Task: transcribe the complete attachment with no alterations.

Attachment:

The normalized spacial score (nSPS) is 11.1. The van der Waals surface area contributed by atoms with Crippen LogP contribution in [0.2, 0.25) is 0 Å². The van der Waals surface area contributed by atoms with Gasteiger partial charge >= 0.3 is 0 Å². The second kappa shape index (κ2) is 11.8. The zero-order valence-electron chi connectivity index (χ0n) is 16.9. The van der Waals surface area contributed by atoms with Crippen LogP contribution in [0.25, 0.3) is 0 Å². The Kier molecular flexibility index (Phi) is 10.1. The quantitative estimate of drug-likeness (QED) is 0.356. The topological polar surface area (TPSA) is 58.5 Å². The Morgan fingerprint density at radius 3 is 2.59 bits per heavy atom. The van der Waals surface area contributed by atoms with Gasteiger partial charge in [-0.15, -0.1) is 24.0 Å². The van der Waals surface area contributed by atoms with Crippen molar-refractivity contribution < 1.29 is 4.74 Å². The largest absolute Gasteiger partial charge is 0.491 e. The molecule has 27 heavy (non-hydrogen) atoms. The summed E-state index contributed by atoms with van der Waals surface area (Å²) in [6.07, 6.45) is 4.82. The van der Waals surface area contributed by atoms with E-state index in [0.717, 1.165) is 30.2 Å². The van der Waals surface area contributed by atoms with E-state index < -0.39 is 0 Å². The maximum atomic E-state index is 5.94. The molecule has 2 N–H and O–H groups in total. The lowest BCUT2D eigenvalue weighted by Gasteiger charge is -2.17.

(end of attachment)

The normalized spacial score (nSPS) is 11.1. The van der Waals surface area contributed by atoms with Crippen LogP contribution in [0.2, 0.25) is 0 Å². The van der Waals surface area contributed by atoms with Gasteiger partial charge >= 0.3 is 0 Å². The second kappa shape index (κ2) is 11.8. The zero-order valence-electron chi connectivity index (χ0n) is 16.9. The van der Waals surface area contributed by atoms with Crippen LogP contribution in [0.25, 0.3) is 0 Å². The Kier molecular flexibility index (Phi) is 10.1. The quantitative estimate of drug-likeness (QED) is 0.356. The topological polar surface area (TPSA) is 58.5 Å². The Morgan fingerprint density at radius 3 is 2.59 bits per heavy atom. The van der Waals surface area contributed by atoms with Gasteiger partial charge in [-0.15, -0.1) is 24.0 Å². The van der Waals surface area contributed by atoms with Crippen molar-refractivity contribution < 1.29 is 4.74 Å². The largest absolute Gasteiger partial charge is 0.491 e. The molecule has 27 heavy (non-hydrogen) atoms. The summed E-state index contributed by atoms with van der Waals surface area (Å²) in [6.07, 6.45) is 4.82. The van der Waals surface area contributed by atoms with E-state index in [0.717, 1.165) is 30.2 Å². The van der Waals surface area contributed by atoms with E-state index < -0.39 is 0 Å². The maximum atomic E-state index is 5.94. The molecule has 2 N–H and O–H groups in total. The lowest BCUT2D eigenvalue weighted by Gasteiger charge is -2.17.